THE Conservatives will legislate to make it more difficult for unions to call strikes in key public services if they win this year’s election.
Industrial action in the health, education, transport and fire services would require the support of at least 40 per cent of all those entitled to take part in strike ballots – as well as a majority of those who actually turn out to vote.
A source said this would prevent strikes going ahead on the basis of majorities in ballots in which only a small proportion of the unionised workforce has participated.
Last night the move was denounced as a “democratic outrage” by the Trades Union Congress (TUC), which said it would effectively end the right to strike in the public sector at a time when Conservatives are planning pay restraint and large-scale job cuts.
GMB general secretary Paul Kenny pointed out that Conservatives failed to secure 40 per cent support of those who voted in the 2010 general election, while only 15 Tory MPs had the backing of 40 per cent of those entitled to vote in their constituencies.
Under proposals to be included in the Conservative manifesto for the 6 May election, Tories also pledged to end the ban on the use of agency staff to cover for striking workers, and promised a review on the possible introduction of minimum service levels to ensure that core services remain available during strikes.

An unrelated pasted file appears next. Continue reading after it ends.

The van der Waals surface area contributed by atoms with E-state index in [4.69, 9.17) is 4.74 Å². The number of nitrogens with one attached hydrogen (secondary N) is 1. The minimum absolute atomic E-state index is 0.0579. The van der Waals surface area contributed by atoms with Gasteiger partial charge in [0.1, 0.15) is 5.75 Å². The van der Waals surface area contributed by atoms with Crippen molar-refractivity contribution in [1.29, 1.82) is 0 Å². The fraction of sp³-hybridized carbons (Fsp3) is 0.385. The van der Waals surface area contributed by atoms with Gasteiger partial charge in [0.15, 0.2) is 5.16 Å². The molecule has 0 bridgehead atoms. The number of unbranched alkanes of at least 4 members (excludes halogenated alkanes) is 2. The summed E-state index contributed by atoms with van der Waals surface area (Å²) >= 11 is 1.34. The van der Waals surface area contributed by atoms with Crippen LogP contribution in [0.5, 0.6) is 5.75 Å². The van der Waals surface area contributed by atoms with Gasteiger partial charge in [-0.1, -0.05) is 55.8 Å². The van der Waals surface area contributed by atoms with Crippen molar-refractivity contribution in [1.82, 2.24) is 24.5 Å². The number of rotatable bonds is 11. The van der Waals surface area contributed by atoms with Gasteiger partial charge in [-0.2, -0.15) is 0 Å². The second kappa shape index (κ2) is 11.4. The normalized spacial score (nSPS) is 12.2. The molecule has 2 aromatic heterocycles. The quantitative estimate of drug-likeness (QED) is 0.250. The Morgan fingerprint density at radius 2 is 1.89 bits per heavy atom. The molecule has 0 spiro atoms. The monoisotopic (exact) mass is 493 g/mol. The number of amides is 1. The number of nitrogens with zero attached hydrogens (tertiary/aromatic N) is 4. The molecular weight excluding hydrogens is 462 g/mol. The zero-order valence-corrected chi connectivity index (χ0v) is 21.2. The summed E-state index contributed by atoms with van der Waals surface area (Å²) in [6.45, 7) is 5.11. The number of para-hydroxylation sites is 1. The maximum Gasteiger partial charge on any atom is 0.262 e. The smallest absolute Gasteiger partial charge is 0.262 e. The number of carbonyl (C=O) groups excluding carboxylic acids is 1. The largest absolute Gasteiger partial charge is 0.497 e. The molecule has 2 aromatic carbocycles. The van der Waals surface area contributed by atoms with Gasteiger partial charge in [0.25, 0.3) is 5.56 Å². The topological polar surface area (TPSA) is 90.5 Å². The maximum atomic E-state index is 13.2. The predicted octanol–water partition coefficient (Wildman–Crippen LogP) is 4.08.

Unveiling the plans, Transport Secretary Patrick McLoughlin said legislation would be passed in the first year of the next parliament if Conservatives secure a majority and would stop “politicised union leaders” from “holding the country to ransom” with the backing of only a small proportion of their members.
Measures previously announced by Conservatives would impose a 50 per cent minimum turnout threshold for all strike ballots, end “rolling mandates” so that strikes cannot be called on the basis of ballots conducted years before, and reform picketing rules to protect staff who want to go in to work.
Nearly three-quarters (86) of 119 significant ballots for industrial action conducted between August 2010 and December 2014 would have been invalid under the proposed thresholds, including last year’s London Underground strike, which fewer than one third of eligible RMT members voted for, said Conservatives.
TUC general secretary Frances O’Grady said: “The Conservatives know that this threshold will effectively end the right to strike in the public sector.
“No democracy elsewhere in the world has this kind of restriction on industrial action.
“It is a democratic outrage, especially as the Conservatives have opposed allowing secure and secret online balloting – the one measure guaranteed to increase turnouts.”